Does It Matter That the Amazon is on Fire?
A philosophical perspective on what might (or might not) be the beginning of our end
This is a terrifying topic to approach, as it is so emotionally entangled for so many people, that I wonder if it’s possible to have an objective, philosophical, and theoretical discussion about it. But I’m going to try, as I believe it’s a crucial part of the discussion that is currently missing, exactly because it’s such a touchy subject. Being able to discuss the very things about the current state of the globe that scare us, among them our potential demise as a celestial planet, reduces the fear of the unknown that is currently blocking us from being able to make any real change.
The Amazon is on Fire — that’s what social and conventional media has been reporting. People are grieving, people are terrified about the repercussions, funds are being raised, alarm bells are being rung. But there are a few questions that have come up for me that felt inappropriate to ask. So much so, that I avoided the topic altogether, including self-reflection. I believe these questions attempt to observe the phenomenon (both the actual fires and our reaction to it) from a general theory of consciousness, and they are important to consider because they point out the very things we tend to be blind to, that hinder us from being to see reality as it is.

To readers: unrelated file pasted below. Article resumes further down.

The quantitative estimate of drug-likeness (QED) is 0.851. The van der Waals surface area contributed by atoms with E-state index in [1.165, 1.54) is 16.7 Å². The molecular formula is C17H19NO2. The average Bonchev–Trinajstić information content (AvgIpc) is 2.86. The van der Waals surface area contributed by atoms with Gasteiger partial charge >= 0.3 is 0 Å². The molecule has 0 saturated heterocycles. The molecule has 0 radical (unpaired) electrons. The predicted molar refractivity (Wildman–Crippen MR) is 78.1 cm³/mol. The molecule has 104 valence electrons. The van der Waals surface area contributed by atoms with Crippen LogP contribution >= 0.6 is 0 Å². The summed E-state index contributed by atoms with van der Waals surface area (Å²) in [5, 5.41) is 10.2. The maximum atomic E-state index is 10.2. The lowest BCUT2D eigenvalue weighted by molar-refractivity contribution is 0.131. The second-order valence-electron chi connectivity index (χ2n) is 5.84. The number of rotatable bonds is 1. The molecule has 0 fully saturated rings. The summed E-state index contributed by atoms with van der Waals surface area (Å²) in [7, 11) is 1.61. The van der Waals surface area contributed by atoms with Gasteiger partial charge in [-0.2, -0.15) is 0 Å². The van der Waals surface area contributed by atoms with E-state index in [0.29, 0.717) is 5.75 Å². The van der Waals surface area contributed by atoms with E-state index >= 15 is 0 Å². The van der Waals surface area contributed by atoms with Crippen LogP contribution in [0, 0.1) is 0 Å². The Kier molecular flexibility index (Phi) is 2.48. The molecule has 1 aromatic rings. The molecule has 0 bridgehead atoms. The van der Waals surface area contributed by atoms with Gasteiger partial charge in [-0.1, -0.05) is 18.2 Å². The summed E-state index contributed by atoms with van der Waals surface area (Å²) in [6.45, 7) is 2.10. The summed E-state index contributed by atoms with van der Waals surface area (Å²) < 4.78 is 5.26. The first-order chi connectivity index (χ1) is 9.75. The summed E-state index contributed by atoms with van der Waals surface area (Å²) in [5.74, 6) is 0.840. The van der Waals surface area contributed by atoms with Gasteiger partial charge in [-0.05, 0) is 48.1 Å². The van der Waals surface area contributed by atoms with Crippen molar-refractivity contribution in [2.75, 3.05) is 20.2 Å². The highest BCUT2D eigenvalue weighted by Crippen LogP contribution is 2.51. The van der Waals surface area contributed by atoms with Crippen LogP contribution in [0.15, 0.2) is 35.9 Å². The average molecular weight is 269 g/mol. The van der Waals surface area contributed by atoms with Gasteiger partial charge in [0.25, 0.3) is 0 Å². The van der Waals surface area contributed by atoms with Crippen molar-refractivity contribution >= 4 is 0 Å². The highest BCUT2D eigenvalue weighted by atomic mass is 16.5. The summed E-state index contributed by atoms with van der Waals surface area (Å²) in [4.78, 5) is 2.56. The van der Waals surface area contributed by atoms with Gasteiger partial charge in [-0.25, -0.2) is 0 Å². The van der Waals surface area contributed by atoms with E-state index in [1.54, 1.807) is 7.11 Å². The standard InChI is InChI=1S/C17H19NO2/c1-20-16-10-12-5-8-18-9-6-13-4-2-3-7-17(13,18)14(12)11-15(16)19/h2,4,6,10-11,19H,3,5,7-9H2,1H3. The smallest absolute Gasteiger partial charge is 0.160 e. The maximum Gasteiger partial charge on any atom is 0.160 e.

What is actually happening?
Is the Amazon more on fire than it usually is? This is a really hard question to answer, and I’ve been making decent effort to do so. The internet has evolved to a place where it’s almost impossible to easily find reliable, unbiased fact about the situation at hand. Even reliable sources and experts on the matter disagree on exactly what is going on and how much worse it actually is when statistically compared to previous years.
So instead let’s break it down and consider the two possible answers to this question, and see where they lead us.